U.S., NATO Need to Turn Attention to Black Sea, European Policy Experts Say

September 13, 2022 8:42 PM
Amphibious warship RTS Olenegorsky Gornyak (012) entering the Black Sea on Feb. 9, 2022. Photo by Yörük Işık‏ used with permission

More strategic focus needs to be on the Black Sea as the Russian invasion of Ukraine continues, a panel of experts said during a Center for European Policy Analysis discussion Tuesday.

The U.S. and NATO’s lack of focus on the Black Sea allowed Russia to pursue aggressive goals, like its invasion into Ukraine, said Natia Seskuria, an associate fellow at the Royal United Services Institute.

“I think despite the strategic importance of the Black Sea and three littoral states being part of NATO, members of NATO, NATO still does not have a strict coherent strategy for the region,” she said. “But the war in Ukraine has served almost sort of like a wake up call for the U.S. or NATO and we see that the process has started and there is a greater thinking, greater focus on the Black Sea region.”

The Center for European Policy Analysis will release a report later this month that looks at the Black Sea approximately six and a half months into the Russian invasion into Ukraine. The report will include recommendations for how the United States can approach the body of water as a NATO member.

It does not just fall on the U.S., Seskuria said, but also on Turkey, Romania and Bulgaria, all of which border the Black Sea. A shared regional leadership among the three countries would give NATO a better position when it comes to the Black Sea, she said.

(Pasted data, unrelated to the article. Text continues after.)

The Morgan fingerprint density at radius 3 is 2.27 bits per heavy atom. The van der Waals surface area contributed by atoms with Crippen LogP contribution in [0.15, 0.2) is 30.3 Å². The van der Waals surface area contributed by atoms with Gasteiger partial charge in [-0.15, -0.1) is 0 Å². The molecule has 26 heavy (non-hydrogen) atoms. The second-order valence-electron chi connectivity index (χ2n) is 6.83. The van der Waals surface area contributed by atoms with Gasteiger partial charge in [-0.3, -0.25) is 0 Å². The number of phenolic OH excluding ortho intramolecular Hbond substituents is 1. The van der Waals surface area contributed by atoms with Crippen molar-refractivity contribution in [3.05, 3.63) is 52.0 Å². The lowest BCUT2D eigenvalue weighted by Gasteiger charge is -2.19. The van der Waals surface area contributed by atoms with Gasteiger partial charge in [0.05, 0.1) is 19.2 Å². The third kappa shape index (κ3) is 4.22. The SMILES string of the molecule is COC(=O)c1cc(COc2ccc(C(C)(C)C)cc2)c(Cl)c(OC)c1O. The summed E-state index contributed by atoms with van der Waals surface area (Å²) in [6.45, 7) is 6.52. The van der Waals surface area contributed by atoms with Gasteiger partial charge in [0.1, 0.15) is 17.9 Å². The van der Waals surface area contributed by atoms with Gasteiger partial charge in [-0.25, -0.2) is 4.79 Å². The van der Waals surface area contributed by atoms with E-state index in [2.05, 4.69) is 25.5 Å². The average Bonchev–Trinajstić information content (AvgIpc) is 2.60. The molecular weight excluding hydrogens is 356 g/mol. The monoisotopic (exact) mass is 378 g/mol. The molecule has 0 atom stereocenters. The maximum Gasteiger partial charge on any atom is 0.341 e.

“And one more important point is to continue the security assistance to countries, non-NATO countries, especially Georgia, Ukraine, that are facing existential threats and to make sure that NATO and the United States remain united when it comes to deterring Russia,” she said.
Russia’s initial strategy for the Black Sea was to block off Ukraine from the water, said Ivanna Kuz, program assistant for Transatlantic Defense and Security at CEPA. That would have given Russia the economic advantage and begin to turn the Black Sea into what one could consider a Russian lake, she said.

Instead, the Ukrainian forces pushed back on Russia, and besides one early amphibious assault, the Russians have not used their ships to try to land their forces near coastal cities.

Ukrainians were able to sink Russia’s Black Sea Fleet flagships RTS Moskva (121) and regain Snake Island, which helped prevent Russia from doing an amphibious assault on Odesa, she said. Attacking the Saky Airbase in Crimea also hurt the Russian Navy’s ability to attack other countries.

“So the Black Sea is key to Ukraine’s counter offensive in the South,” Kuz said. “It’s a central area that for Russia to gain more presence there and more control, it would threaten so many other parts of the world that the general public may not see that directly at first, but that would be the ultimate result.”

Since Moskva’s sinking, the Russian Navy has mostly been hiding behind Crimea, said Ben Hodges, senior advisor with Human Rights First. That affects Russia’s ability to control the body of water.

The Black Sea has always been important to Russia, said Steven Horrell, senior fellow for transatlantic defense and security at CEPA. It’ll stay that way regardless of the invasion’s outcome.

“That’s largely about the Black Sea region in the Russian mindset, and another strategic goal that spotlights the Black Sea for Russia, their desire to reclaim great power status,” Horrell said. “They’ve got this idea of a multipolar world, Russia and Eurasia, on par with the U.S. in the west and with China.”

Heather Mongilio

Heather Mongilio

Heather Mongilio is a reporter with USNI News. She has a master’s degree in science journalism and has covered local courts, crime, health, military affairs and the Naval Academy.
Follow @hmongilio

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